A day in the life of artist Jessica Hogarth
- Credit: Archant
A day in the life of Jessica Hogarth, an illustrator and designer based in Whitby. Her distinctive coastal inspired pictures have a cheerful Fifties feel
There is no such thing as a typical day. My days are so varied. Sometimes I will go a week or often more with absolutely no creative work at all and other times I am designing as much as possible and catching up on admin in the evenings. I try to make it to the office at the St Hilda’s Business Centre by 8.30am. I am really not a morning person but it is a nice feeling seeing 9am roll in knowing I have already achieved something at work. My first jobs usually include printing off online orders that have come in the night before and catching up on pressing emails.
Time for a protein bar (I don’t really do breakfast), and then usually some more admin. Once a week I get on top of my accounts and there are always forms to fill in for future trade exhibitions and shows.
11.00 If I need to place some orders for stock I usually start to think about this mid-to-late late morning. Customers sometimes want bespoke things from me, which means I need to update standard artwork files, perhaps with bespoke text or imagery, and the stock needs ordering in. I do need to be really organised with this side of things, ensuring the products come in time for the customers’ required delivery date. I try to time placing the order with when I need other bits too, so I am not paying for shipping more times than is necessary. I really enjoy this logistical side of the business.
- 1 Can you rehome Surrey’s loneliest dog?
- 2 10 great circular walks in Lancashire
- 3 10 great circular walks in Cheshire
- 4 20 of the best places to eat out in St Ives
- 5 Win the full range of Bashall Spirits Gins
- 6 Seven Falls, Tintwistle - a hidden gem in the Peak District
- 7 Country walks with summer pub gardens in the Cotswolds
- 8 6 waterfall walks in Derbyshire and the Peak District
- 9 Peek inside this £1.9m Cotswold house with breathtaking countryside views
- 10 20 of the best restaurants in Hertfordshire
Lunch time! Most of the time this is a bowl of soup while I’m sitting at my desk. Occasionally I go into Whitby for something to eat. My mum Wendy works for me so if we have both been busy in the morning we go to a café in town or just hang out in the studio. We spend time catching up on the morning, double checking that we are going to hit our delivery deadlines for big orders and that stock levels are ok for all of the products we sell. Although my mum gives the most time, it’s definitely a family affair – my dad Colin and grandma Frances also help out with packing when things get really busy.
In the afternoon I settle into a chunk of work that will take me to the end of the day. This is often design work. I can definitely focus best on this knowing that other jobs have been done. I listen to my favourite music playlists and get creative! I hand draw all of my workinitially and then scan it in to the computer where it is digitally enhanced with my carefully chosen palettes.
This is definitely one of my most creative times of the day. I had an idyllic childhood, growing up in the family’s small hillside cottage above Robin Hood’s Bay, so I was surrounded by things that inspired me and would later find their way into my designs. I collected childhood memories ‘running around with her best friend’, feasting on sweets and ice creams and exploring the beaches, coves and fishing villages right on the doorstep. I also grew up surrounded by creatives – artists and musicians whose unconventional lifestyles and passion for the arts influenced and paved the way for my own career. Apart from a brief eight-month stint in a Manchester-based design studio, I’ve been pretty much self employed since leaving Leeds College of Art in 2010. The seaside and my Yorkshire heritage remain popular themes in my work today. Every design I create begins as a simple black pen illustration on paper, before being digitally enhanced with stylish colour schemes.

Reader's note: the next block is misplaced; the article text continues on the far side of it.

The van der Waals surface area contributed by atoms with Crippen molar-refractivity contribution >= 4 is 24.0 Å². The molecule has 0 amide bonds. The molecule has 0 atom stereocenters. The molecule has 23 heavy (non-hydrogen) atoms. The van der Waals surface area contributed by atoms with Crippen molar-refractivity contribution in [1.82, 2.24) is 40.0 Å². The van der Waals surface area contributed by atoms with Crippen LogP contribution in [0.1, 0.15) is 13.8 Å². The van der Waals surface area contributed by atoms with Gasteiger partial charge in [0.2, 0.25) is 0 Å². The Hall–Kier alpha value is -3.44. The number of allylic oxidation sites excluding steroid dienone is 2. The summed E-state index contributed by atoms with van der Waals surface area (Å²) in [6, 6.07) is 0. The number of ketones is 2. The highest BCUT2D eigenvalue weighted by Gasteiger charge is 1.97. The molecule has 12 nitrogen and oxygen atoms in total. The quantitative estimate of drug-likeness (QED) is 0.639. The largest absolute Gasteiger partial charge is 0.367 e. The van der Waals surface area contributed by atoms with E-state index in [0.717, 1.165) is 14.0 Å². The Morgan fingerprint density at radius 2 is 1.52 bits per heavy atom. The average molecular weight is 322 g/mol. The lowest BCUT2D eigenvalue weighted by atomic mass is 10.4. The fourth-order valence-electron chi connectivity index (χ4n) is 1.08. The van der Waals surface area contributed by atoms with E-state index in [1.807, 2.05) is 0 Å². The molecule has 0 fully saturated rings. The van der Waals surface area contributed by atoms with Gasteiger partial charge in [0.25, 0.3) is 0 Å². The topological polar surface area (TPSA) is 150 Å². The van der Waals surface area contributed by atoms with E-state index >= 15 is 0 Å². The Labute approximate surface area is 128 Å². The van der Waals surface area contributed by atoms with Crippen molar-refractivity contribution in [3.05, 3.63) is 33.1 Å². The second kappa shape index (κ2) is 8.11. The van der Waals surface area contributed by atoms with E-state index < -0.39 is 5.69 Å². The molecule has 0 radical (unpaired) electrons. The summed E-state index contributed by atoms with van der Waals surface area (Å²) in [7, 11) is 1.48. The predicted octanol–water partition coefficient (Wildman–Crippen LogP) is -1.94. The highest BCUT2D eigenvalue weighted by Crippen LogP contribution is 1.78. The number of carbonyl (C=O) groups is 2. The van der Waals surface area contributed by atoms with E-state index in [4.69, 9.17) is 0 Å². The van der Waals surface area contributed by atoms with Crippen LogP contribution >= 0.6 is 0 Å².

By now I’m starting to wind down for the day, although I won’t stop thinking of new ideas. My love of 1950s design has had a huge impact on my use of colour and a passion for travel comes through in many of my designs, but it’s the Yorkshire coast which has been the biggest influence of all. The training I received in surface pattern training saw me develop her skills in repeat pattern which has allowed my work to be transferred to products such as quilting fabrics, wallpaper and gift wrap. I often takes on freelance briefs for a wide variety of companies who then manufacture their own product using my designs. Travel or location-specific themes are frequently the subject matter of choice.
I am usually heading home by this time, if not a little earlier. I play hockey, netball and go running so this takes up some time a few evenings a week and I also love to eat out. I will sometimes do work at home in the evenings but if I am having a chilled one I tend to do some cooking and then binge watch the latest Netflix series!
Jessica’s design work can be found on greeting cards, art prints, tea towels, coasters and melamine kitchen ware.
Since she launched her business in 2012, Jessica’s distinctive designs can be spotted in retailers around the world, including Fortnum & Mason, Liberty of London, Oliver Bonas, Paperchase and Scribblers – as well as many gift stores in Yorkshire.